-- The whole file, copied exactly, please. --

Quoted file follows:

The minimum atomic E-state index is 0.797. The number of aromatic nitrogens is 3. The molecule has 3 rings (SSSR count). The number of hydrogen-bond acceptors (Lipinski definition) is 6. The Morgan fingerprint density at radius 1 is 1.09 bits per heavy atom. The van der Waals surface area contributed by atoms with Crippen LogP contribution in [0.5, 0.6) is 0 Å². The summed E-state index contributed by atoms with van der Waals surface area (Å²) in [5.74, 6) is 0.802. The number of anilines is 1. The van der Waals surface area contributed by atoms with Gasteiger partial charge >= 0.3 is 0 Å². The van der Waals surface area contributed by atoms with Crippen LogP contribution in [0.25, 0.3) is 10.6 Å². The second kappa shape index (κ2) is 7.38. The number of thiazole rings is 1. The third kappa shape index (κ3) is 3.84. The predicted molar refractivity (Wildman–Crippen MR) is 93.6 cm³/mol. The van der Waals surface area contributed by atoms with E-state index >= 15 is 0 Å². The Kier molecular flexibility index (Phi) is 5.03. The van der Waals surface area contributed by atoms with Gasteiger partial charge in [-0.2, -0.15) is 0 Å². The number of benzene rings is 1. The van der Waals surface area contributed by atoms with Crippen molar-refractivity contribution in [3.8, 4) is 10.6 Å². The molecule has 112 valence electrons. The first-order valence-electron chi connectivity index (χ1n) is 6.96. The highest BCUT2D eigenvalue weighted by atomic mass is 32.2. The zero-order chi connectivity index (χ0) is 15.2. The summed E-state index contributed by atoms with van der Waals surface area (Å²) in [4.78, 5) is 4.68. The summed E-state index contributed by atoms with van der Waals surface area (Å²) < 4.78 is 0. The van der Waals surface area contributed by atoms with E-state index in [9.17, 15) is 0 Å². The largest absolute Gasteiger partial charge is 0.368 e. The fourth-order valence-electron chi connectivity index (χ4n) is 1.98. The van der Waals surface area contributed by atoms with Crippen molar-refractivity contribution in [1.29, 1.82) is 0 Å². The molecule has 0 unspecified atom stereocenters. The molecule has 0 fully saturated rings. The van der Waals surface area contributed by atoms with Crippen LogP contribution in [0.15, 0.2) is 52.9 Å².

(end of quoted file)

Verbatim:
The minimum atomic E-state index is 0.797. The number of aromatic nitrogens is 3. The molecule has 3 rings (SSSR count). The number of hydrogen-bond acceptors (Lipinski definition) is 6. The Morgan fingerprint density at radius 1 is 1.09 bits per heavy atom. The van der Waals surface area contributed by atoms with Crippen LogP contribution in [0.5, 0.6) is 0 Å². The summed E-state index contributed by atoms with van der Waals surface area (Å²) in [5.74, 6) is 0.802. The number of anilines is 1. The van der Waals surface area contributed by atoms with Gasteiger partial charge >= 0.3 is 0 Å². The van der Waals surface area contributed by atoms with Crippen LogP contribution in [0.25, 0.3) is 10.6 Å². The second kappa shape index (κ2) is 7.38. The number of thiazole rings is 1. The third kappa shape index (κ3) is 3.84. The predicted molar refractivity (Wildman–Crippen MR) is 93.6 cm³/mol. The van der Waals surface area contributed by atoms with E-state index >= 15 is 0 Å². The Kier molecular flexibility index (Phi) is 5.03. The van der Waals surface area contributed by atoms with Gasteiger partial charge in [-0.2, -0.15) is 0 Å². The number of benzene rings is 1. The van der Waals surface area contributed by atoms with Crippen molar-refractivity contribution in [3.8, 4) is 10.6 Å². The molecule has 112 valence electrons. The first-order valence-electron chi connectivity index (χ1n) is 6.96. The highest BCUT2D eigenvalue weighted by atomic mass is 32.2. The zero-order chi connectivity index (χ0) is 15.2. The summed E-state index contributed by atoms with van der Waals surface area (Å²) in [4.78, 5) is 4.68. The summed E-state index contributed by atoms with van der Waals surface area (Å²) < 4.78 is 0. The van der Waals surface area contributed by atoms with E-state index in [9.17, 15) is 0 Å². The largest absolute Gasteiger partial charge is 0.368 e. The fourth-order valence-electron chi connectivity index (χ4n) is 1.98. The van der Waals surface area contributed by atoms with Crippen molar-refractivity contribution in [1.29, 1.82) is 0 Å². The molecule has 0 unspecified atom stereocenters. The molecule has 0 fully saturated rings. The van der Waals surface area contributed by atoms with Crippen LogP contribution in [0.15, 0.2) is 52.9 Å².